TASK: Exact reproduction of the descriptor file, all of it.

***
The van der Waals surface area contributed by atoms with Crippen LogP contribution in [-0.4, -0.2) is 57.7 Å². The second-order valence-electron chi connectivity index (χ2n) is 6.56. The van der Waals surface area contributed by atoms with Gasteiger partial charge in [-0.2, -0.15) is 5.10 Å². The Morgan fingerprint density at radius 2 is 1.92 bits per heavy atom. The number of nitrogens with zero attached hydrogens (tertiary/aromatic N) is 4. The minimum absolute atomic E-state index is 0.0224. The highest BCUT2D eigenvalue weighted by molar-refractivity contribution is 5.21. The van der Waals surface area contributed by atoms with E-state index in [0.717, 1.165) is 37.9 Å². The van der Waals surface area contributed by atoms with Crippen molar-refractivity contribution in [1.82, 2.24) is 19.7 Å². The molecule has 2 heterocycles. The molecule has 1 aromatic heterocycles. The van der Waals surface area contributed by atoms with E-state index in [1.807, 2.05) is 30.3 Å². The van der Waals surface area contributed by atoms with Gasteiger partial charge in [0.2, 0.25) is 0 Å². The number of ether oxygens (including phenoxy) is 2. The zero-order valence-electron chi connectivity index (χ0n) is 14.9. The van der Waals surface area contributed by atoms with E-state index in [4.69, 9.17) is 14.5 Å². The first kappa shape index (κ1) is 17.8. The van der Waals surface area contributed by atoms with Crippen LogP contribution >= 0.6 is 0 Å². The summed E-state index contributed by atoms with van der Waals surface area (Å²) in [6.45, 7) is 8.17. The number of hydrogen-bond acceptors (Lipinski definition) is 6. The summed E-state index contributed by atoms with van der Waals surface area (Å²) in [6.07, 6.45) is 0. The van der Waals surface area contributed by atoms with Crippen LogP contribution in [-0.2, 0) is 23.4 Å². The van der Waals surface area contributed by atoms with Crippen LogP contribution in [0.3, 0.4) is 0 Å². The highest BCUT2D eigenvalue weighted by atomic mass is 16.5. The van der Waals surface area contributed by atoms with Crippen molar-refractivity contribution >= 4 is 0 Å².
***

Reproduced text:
The van der Waals surface area contributed by atoms with Crippen LogP contribution in [-0.4, -0.2) is 57.7 Å². The second-order valence-electron chi connectivity index (χ2n) is 6.56. The van der Waals surface area contributed by atoms with Gasteiger partial charge in [-0.2, -0.15) is 5.10 Å². The Morgan fingerprint density at radius 2 is 1.92 bits per heavy atom. The number of nitrogens with zero attached hydrogens (tertiary/aromatic N) is 4. The minimum absolute atomic E-state index is 0.0224. The highest BCUT2D eigenvalue weighted by molar-refractivity contribution is 5.21. The van der Waals surface area contributed by atoms with E-state index in [0.717, 1.165) is 37.9 Å². The van der Waals surface area contributed by atoms with Crippen molar-refractivity contribution in [1.82, 2.24) is 19.7 Å². The molecule has 2 heterocycles. The molecule has 1 aromatic heterocycles. The van der Waals surface area contributed by atoms with E-state index in [1.807, 2.05) is 30.3 Å². The van der Waals surface area contributed by atoms with Gasteiger partial charge in [0.2, 0.25) is 0 Å². The number of ether oxygens (including phenoxy) is 2. The zero-order valence-electron chi connectivity index (χ0n) is 14.9. The van der Waals surface area contributed by atoms with E-state index in [4.69, 9.17) is 14.5 Å². The first kappa shape index (κ1) is 17.8. The van der Waals surface area contributed by atoms with Crippen LogP contribution >= 0.6 is 0 Å². The summed E-state index contributed by atoms with van der Waals surface area (Å²) in [6.45, 7) is 8.17. The number of hydrogen-bond acceptors (Lipinski definition) is 6. The summed E-state index contributed by atoms with van der Waals surface area (Å²) in [6.07, 6.45) is 0. The van der Waals surface area contributed by atoms with Crippen LogP contribution in [-0.2, 0) is 23.4 Å². The van der Waals surface area contributed by atoms with Crippen LogP contribution in [0.3, 0.4) is 0 Å². The highest BCUT2D eigenvalue weighted by atomic mass is 16.5. The van der Waals surface area contributed by atoms with Crippen molar-refractivity contribution >= 4 is 0 Å².